Here’s my guess: For the Twitter threads, the link was attached to the last tweet or in the middle. Our followers don’t see the link immediately and have to scroll through the whole thread before seeing the link. This might have caused the lower link click number.
But as Twitter threads seem to get more impressions than a link tweet, it might be possible that Twitter threads would get more link clicks. More data is needed to verify this.
4. Overall, Twitter threads seem to perform better than link tweets
On average, the Twitter threads received more impressions, engagements, and clicks than the respective tweet with a link.
While this is true based on our data, our sample size is tiny and the number of clicks fluctuated quite a bit. I wouldn’t say it’s conclusive that Twitter threads always perform better than tweets with a link in all aspect. But it seems fairly plausible that Twitter threads get more impressions and engagements.
Limitations of the experiment
- While the blog post for each set of Twitter thread and link tweet was the same, the content of the thread and link tweet was different. This might have a bigger influence on the result than the content format. (More on this below.)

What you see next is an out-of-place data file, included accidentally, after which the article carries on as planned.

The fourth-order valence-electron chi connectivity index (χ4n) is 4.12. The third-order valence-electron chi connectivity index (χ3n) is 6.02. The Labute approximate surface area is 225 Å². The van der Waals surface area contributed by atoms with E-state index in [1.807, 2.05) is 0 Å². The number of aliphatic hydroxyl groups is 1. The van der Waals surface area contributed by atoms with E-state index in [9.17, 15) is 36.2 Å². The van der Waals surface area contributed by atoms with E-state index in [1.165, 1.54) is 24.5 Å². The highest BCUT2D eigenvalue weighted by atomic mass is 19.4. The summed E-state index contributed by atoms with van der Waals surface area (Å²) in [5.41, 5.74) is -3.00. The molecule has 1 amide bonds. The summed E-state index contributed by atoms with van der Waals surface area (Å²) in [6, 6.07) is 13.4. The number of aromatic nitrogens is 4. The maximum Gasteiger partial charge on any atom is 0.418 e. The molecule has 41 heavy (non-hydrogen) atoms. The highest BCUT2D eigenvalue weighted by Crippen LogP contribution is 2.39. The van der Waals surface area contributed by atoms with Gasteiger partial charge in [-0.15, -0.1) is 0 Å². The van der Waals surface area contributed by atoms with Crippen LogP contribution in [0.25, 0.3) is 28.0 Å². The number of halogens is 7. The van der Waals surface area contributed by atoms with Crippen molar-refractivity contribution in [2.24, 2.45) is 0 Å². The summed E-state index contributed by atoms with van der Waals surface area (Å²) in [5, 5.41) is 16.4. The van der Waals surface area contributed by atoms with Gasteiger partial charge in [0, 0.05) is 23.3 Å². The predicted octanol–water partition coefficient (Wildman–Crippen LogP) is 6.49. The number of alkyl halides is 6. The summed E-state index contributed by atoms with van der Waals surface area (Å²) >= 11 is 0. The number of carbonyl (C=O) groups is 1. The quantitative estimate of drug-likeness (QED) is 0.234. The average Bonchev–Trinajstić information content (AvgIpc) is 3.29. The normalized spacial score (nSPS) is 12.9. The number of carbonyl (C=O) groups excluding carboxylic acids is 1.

- As it was challenging to run a large-scale version of this experiment (think thousands of blog posts) with just one brand account, we decided to test only 10 blog posts. As this is a tiny sample size, the results might not be replicable all the time (i.e. Twitter threads might not always perform better than link tweets).
- The sequence of the two tweets could influence the results. People might be less responsive to the link tweet if they have seen the Twitter thread. But the effect of this should be minimal as we have already shared those blog posts before.
- The day and time of the tweets could also influence the results. We tried to publish the Twitter thread and the respective link tweet at about the same time of the day to minimize the influence of this factor.
Lessons from our Twitter threads experiment
1. Experiment with different content formats
Does this mean you should post only Twitter threads from now? Not quite.
One of the key takeaways for me is the importance of experimenting with different or new content formats. While it’s the easiest to share a link, it might not always be the best way to get results. Twitter threads are one of the many things you could test. Others include images, videos, live videos, GIFs, and retweets.